This blog post discusses FY2014 macroeconomic performance of the Indian economy. For macroeconomic update on Nepalese economy, see this and this.
Real sector (growth rate of real GDP, factor cost 2004-05 prices): The Indian government has projected the economy to grow by4.7% in FY2014 (ends 31 March 2014), marginally higher than 4.5% in FY2013 and reflecting the hard reforms needed to weed out the structural constraints constraining particularly agricultural and industrial sector. This below 5% growth rate for successive two years is the first time in the last 25 years. Agriculture sector growth of 4.7% is mostly due to the favorable monsoon rains, which increased agriculture production.
Industrial sector remains the vital to the recovery of the Indian economy as it: (i) accounts for 24.3% of total employment; (ii) it contributes about 21.4% and 45.1% of total inputs requirement in agriculture and services sector; and (iii) it accounts for 59.6% of total inputs employed in the economy. Rejuvenating growth in manufacturing is vital as it remains the core of intra and inter sectoral backward and forward linkages.
In expectation of a better manufacturing performance, the government is forecasting FY2015 GDP growth between 5.4% and 5.9% in FY2015 (expectation that growth will remain on the lower side).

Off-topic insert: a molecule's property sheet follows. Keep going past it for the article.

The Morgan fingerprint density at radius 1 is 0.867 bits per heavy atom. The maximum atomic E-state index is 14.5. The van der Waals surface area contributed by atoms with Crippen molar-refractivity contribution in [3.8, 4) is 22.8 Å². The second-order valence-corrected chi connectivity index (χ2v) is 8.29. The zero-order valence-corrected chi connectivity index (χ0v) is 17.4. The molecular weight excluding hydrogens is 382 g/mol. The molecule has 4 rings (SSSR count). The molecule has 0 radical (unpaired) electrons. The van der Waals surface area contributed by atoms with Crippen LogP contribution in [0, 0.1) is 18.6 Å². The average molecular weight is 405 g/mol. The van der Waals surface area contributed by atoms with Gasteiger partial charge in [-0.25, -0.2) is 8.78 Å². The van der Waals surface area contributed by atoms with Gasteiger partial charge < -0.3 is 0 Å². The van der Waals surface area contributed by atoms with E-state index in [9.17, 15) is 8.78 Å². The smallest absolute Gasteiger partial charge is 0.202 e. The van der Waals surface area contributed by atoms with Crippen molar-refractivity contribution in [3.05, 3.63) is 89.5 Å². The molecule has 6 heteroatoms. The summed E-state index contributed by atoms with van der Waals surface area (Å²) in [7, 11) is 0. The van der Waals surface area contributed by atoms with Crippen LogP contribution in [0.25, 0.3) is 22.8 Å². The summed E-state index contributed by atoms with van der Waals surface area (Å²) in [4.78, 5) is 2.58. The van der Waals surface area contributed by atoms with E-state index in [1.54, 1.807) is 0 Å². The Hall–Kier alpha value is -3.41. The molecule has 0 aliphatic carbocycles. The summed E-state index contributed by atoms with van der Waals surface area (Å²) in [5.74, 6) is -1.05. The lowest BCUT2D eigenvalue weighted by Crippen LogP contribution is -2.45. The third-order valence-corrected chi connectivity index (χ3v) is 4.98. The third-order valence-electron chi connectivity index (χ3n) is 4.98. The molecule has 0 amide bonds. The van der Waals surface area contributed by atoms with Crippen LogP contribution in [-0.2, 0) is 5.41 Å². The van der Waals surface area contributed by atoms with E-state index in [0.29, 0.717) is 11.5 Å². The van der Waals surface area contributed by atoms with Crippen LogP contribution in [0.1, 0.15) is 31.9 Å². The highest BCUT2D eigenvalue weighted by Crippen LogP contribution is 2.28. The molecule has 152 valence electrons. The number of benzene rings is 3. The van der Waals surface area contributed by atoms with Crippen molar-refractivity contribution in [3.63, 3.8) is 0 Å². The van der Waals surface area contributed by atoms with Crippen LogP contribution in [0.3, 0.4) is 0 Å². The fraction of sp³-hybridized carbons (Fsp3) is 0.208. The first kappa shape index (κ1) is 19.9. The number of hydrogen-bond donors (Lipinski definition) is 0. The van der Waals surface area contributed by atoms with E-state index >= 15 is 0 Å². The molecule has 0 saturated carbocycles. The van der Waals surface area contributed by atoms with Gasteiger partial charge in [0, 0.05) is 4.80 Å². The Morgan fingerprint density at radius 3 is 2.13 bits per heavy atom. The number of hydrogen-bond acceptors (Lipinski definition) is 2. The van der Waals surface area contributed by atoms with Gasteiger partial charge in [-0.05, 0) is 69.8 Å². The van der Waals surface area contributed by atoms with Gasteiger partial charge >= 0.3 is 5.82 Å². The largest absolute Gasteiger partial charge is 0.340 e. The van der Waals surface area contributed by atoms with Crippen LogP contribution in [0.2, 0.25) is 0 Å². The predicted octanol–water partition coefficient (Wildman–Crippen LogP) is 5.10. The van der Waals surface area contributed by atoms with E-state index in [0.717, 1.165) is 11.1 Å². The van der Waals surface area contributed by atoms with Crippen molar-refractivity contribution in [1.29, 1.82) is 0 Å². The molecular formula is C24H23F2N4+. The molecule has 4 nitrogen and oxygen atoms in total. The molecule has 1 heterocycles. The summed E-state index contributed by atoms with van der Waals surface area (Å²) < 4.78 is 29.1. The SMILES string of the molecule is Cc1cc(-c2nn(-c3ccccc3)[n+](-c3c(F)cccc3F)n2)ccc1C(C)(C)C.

Fiscal sector: Gross fiscal deficit is forecast at 4.5% of GDP, slightly down from 4.9% of GDP in FY2013. Revenue deficit is forecast at 1.2% of GDP and primary deficit at 1.2% of GDP in FY2014. The fiscal consolidation is largely a result of reduction in public expenditure. Further fiscal consolidation is required especially on two fronts: (i) raising tax-GDP ratio; and (ii) rationalization of subsidy regime.
Monetary sector: The Indian government is expecting inflation to moderate somewhat in FY2014, but it states that this rate is still above the comfort zone. Average headline WPI and CPI (IW) are forecast at 6.0% and 9.7% respectively (marginally down from 7.4% and 10.4%, respectively in FY2013), thanks to elevated food price pressures. There was a general credit slowdown with commercial bank credit growth of 13.9%, lower than a rate of 14.1% in FY2013.
In FY2015, inflationary pressures could come from two fronts: (i) lower agriculture production due to sub-normal monsoon; and (ii) higher prices of oil as a result of volatile geo-political situation in the Middle East.
External sector: As a share of GDP, current account balance is forecast at 1.7% deficit, substantially down from a deficit of 4.7% of GDP in FY2013. The average exchange rate stood at IRs 60.5 = $1, a depreciation from IRs 54.41 = $1 in FY2013. Foreign exchange reserves stood at $304.2 billion. As the rupee weakened, export recovered by registering 4.1% growth rate, much higher than a negative 1.8% growth in FY2013. Meanwhile, import decreased by 8.3% in FY2014, attributed to the measures taken by the government and RBI to discourage import of non-essential items, particularly gold.